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digitalmars.D.learn - Having trouble with objects.

reply Jarrod <qwerty ytre.wq> writes:
Hey all.
As I might have mentioned a while ago, I have a config library that I 
wrapped in D classes a while ago.
While it works perfectly fine, it's currently running somewhat 
inefficiently and I wish to fix this. 

The problem: The library currently contains two classes. A root class and 
a node class. To load/create a config, one would create a root class and 
tie it to a file. Each key=value pair in the config can be accessed by 
passing the value's "path" to the root object, which will return a node. 
Herein lies the issue.
Nodes are very short lived objects, and are often created and discarded 
very quickly. It would make far more sense if a node was a struct, as 
classes being uses like this tend to needlessly waste memory. The problem 
is I need to create the node in the root object (or in a parent node) and 
pass it back to the caller which would be more efficient to do with 
classes. In C++, what I would do is pass the back argument to the 
struct's constructor, which would create the struct and pass it back 
rather efficiently, and the node would be destroyed when scope is left. I 
doubt this is possible in D since structs don't have constructors.
So what should I do?

Another issue: Nodes can contain different data types. As such, I need to 
access their contents using an overloaded function 'getValue' which will 
use the passed parameter to determine what type of data the node holds 
and then pass it back. Yes, this sucks. Since DMD doesn't have implicit, 
multiple opCast overloads it appears that the only other solution is to 
have a different node type for each type of data. I guess this can be 
done with templates but nodes are created at runtime, not compile time. 
Different node types also mean I need to know what type of node the root 
config will return and I can't always do that since configs are user 
editable.
Is there anything I can do about this?


After writing this post out and looking at my situation I kind of get the 
feeling I'm just going to have to grit my teeth and bear it for now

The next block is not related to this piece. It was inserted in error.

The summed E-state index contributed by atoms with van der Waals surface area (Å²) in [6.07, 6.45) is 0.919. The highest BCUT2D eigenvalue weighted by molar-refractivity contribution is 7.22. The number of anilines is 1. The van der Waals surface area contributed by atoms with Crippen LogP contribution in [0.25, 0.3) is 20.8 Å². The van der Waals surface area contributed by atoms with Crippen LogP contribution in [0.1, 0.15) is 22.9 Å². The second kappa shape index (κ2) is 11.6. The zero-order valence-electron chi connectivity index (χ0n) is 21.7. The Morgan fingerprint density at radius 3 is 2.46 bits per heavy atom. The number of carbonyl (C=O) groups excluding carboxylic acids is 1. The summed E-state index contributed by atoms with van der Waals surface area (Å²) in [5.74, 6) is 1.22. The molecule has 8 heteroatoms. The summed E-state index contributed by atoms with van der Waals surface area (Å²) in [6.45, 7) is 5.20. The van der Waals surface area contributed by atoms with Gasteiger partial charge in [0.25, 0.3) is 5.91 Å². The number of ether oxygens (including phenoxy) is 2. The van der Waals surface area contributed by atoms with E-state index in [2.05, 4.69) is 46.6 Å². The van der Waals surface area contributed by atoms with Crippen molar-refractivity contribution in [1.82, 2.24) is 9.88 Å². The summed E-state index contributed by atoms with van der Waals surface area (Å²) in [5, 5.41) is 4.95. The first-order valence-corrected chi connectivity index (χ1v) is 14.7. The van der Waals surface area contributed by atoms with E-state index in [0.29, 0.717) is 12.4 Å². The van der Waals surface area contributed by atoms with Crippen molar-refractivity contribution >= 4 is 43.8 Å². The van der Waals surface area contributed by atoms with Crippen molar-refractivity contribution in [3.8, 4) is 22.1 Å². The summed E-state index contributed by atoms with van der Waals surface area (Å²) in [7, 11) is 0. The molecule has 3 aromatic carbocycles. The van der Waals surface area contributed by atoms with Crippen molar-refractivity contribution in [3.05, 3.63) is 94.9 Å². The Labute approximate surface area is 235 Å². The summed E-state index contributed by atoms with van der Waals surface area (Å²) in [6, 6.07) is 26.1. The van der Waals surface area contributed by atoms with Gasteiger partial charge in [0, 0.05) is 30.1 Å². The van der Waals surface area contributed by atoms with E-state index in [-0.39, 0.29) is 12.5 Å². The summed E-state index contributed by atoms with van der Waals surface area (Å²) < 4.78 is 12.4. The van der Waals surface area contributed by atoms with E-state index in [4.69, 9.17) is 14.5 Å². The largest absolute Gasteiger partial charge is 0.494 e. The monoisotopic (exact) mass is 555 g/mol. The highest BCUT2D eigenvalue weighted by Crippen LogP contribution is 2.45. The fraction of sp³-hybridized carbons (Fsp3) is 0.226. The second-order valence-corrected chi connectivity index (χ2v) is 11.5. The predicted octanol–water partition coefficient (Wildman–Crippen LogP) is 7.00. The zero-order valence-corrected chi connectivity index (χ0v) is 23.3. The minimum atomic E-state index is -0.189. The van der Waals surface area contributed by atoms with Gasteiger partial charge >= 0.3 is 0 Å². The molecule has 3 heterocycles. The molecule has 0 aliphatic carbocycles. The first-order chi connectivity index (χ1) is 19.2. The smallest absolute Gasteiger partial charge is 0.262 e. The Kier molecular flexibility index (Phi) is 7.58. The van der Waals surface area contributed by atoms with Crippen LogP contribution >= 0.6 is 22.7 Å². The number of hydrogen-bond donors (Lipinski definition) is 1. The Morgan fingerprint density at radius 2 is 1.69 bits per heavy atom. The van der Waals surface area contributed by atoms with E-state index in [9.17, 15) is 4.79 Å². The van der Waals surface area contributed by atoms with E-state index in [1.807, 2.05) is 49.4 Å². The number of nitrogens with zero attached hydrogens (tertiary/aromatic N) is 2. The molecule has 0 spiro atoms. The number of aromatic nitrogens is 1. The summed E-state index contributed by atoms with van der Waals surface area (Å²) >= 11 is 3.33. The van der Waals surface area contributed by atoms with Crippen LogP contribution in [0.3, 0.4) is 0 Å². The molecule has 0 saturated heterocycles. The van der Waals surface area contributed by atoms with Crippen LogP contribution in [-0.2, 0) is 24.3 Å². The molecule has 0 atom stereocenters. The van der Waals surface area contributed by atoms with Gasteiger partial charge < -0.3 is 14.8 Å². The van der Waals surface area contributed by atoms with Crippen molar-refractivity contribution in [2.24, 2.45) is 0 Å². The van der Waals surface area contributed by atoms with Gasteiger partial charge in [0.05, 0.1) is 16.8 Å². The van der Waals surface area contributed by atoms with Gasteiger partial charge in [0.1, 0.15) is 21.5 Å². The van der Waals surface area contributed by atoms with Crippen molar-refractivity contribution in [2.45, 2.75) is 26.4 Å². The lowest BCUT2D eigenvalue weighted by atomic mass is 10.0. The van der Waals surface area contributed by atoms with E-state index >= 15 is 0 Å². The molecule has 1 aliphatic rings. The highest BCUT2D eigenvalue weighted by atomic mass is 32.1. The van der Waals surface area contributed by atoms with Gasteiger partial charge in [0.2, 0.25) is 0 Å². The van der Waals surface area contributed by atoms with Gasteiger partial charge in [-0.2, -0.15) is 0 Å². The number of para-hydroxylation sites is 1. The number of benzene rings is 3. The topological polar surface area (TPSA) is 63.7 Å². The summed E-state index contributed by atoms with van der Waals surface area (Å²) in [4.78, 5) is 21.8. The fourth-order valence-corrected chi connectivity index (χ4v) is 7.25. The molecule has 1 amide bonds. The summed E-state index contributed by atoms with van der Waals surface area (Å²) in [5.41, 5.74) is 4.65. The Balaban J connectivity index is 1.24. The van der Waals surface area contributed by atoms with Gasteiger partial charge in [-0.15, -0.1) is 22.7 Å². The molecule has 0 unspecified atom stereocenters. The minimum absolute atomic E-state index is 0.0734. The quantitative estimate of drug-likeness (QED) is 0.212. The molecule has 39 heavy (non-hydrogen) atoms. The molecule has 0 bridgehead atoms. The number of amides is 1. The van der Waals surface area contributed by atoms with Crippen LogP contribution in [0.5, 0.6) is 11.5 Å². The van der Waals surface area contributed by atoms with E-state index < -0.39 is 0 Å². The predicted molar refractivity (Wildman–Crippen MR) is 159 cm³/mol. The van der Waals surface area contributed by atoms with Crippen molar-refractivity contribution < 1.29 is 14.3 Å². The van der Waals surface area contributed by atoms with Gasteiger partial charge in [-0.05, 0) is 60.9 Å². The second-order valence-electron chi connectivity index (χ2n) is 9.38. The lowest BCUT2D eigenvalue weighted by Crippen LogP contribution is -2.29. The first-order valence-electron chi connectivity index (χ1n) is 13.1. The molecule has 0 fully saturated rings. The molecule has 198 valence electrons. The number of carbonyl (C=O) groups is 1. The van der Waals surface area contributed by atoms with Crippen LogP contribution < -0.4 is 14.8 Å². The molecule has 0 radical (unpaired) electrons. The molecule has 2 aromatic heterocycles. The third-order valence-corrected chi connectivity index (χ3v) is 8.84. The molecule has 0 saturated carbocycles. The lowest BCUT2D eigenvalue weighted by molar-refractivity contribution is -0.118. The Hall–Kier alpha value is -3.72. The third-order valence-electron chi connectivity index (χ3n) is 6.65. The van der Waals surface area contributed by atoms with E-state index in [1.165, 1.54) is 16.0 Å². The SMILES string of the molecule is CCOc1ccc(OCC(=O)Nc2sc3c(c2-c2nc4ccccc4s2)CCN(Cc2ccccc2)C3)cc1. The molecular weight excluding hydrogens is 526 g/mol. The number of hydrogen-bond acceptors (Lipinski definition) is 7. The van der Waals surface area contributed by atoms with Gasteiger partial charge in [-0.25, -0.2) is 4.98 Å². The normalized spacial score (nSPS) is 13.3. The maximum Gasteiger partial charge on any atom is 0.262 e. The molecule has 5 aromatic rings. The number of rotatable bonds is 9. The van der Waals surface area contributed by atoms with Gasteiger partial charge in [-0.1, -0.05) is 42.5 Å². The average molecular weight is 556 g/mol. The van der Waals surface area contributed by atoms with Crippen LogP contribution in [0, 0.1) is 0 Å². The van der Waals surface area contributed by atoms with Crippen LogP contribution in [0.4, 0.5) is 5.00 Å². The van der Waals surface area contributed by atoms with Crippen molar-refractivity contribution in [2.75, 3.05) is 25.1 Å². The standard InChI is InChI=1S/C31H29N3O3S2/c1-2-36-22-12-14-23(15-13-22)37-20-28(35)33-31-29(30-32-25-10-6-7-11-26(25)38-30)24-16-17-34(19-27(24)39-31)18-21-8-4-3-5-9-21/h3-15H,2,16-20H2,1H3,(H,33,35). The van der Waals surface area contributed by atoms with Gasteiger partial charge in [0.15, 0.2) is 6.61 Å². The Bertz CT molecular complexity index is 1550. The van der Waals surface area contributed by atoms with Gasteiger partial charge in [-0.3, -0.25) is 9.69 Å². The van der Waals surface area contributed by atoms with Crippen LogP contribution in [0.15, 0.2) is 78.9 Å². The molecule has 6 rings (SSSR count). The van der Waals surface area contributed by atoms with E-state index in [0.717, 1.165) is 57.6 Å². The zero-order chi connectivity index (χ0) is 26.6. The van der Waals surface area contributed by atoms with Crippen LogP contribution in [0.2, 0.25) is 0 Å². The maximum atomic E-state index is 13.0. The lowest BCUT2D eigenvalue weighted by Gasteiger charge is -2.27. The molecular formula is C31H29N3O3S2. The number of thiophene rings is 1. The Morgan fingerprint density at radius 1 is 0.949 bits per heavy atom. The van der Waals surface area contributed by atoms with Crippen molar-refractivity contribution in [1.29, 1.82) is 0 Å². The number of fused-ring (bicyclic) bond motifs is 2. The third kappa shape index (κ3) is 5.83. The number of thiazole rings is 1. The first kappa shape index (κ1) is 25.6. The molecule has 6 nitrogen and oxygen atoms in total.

because it looks like the only workarounds are probably going to be 
elaborate hacks. But hey, if you can think of something I'm all ears.

Thanks,
Jarrod.

PS pleaseeee add multiple implicit opCasts and struct constructors to D 
soon, Walter. It would be really helpful, especially for making and using 
abstract data types.

PSS It's kind of late so I'm sorry if this post has any grammatical 
errors.
Mar 18 2008
next sibling parent reply "Jarrett Billingsley" <kb3ctd2 yahoo.com> writes:
"Jarrod" <qwerty ytre.wq> wrote in message 
news:frobsv$960$1 digitalmars.com...
 Hey all.
 As I might have mentioned a while ago, I have a config library that I
 wrapped in D classes a while ago.
 While it works perfectly fine, it's currently running somewhat
 inefficiently and I wish to fix this.

 The problem: The library currently contains two classes. A root class and
 a node class. To load/create a config, one would create a root class and
 tie it to a file. Each key=value pair in the config can be accessed by
 passing the value's "path" to the root object, which will return a node.
 Herein lies the issue.
 Nodes are very short lived objects, and are often created and discarded
 very quickly. It would make far more sense if a node was a struct, as
 classes being uses like this tend to needlessly waste memory. The problem
 is I need to create the node in the root object (or in a parent node) and
 pass it back to the caller which would be more efficient to do with
 classes. In C++, what I would do is pass the back argument to the
 struct's constructor, which would create the struct and pass it back
 rather efficiently, and the node would be destroyed when scope is left. I
 doubt this is possible in D since structs don't have constructors.
 So what should I do?

NRVO (Named Return Value Optimization) to the rescue. There are no struct constructors, but it doesn't mean the compiler can't optimize this out. When you return a struct from a function, chances are very good that it will not be pushed onto the stack, but will be constructed in place. So even though it looks like you're allocating (on the stack) and filling out a struct in the function, the compiler will rewrite the function so that a pointer to the struct is passed as a parameter and the function fills out the struct in place.
 Another issue: Nodes can contain different data types. As such, I need to
 access their contents using an overloaded function 'getValue' which will
 use the passed parameter to determine what type of data the node holds
 and then pass it back. Yes, this sucks. Since DMD doesn't have implicit,
 multiple opCast overloads it appears that the only other solution is to
 have a different node type for each type of data. I guess this can be
 done with templates but nodes are created at runtime, not compile time.
 Different node types also mean I need to know what type of node the root
 config will return and I can't always do that since configs are user
 editable.
 Is there anything I can do about this?

Well, what would you have to do in C++? So you have multiple implicit cast overloads, but how is the node represented? As a tagged union? As a string which is converted to the correct type upon use? Is there a member in the node which represents its type? Don't you still need to check that the node is of the correct type before getting its value anyway, by which time you already know the type and the implicit cast is next to useless? It sounds like your node is wanting to be a variant. In D1, there's a variant type in std.boxer called Box, and in D2, there's std.variant. (In Tango, there's tango.core.Variant.) Or, if you want to implement it yourself, it's not that hard, it's basically a tagged union with some methods to check the type and convert it to a desired value.